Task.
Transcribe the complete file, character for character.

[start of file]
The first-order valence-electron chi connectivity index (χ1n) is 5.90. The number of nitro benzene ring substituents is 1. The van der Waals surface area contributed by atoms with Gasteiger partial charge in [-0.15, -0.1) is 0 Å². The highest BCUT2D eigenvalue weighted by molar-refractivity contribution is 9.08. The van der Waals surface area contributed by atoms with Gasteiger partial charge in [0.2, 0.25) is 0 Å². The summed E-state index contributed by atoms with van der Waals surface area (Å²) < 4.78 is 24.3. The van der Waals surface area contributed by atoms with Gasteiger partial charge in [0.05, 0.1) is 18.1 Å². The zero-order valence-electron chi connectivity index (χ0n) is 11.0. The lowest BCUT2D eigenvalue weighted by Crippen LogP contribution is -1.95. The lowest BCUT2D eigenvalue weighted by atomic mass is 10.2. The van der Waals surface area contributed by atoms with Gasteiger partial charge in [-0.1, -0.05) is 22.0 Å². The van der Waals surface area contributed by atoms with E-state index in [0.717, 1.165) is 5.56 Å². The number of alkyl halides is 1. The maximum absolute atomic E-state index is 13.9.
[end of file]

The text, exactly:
The first-order valence-electron chi connectivity index (χ1n) is 5.90. The number of nitro benzene ring substituents is 1. The van der Waals surface area contributed by atoms with Gasteiger partial charge in [-0.15, -0.1) is 0 Å². The highest BCUT2D eigenvalue weighted by molar-refractivity contribution is 9.08. The van der Waals surface area contributed by atoms with Gasteiger partial charge in [0.2, 0.25) is 0 Å². The summed E-state index contributed by atoms with van der Waals surface area (Å²) < 4.78 is 24.3. The van der Waals surface area contributed by atoms with Gasteiger partial charge in [0.05, 0.1) is 18.1 Å². The zero-order valence-electron chi connectivity index (χ0n) is 11.0. The lowest BCUT2D eigenvalue weighted by Crippen LogP contribution is -1.95. The lowest BCUT2D eigenvalue weighted by atomic mass is 10.2. The van der Waals surface area contributed by atoms with Gasteiger partial charge in [-0.1, -0.05) is 22.0 Å². The van der Waals surface area contributed by atoms with E-state index in [0.717, 1.165) is 5.56 Å². The number of alkyl halides is 1. The maximum absolute atomic E-state index is 13.9.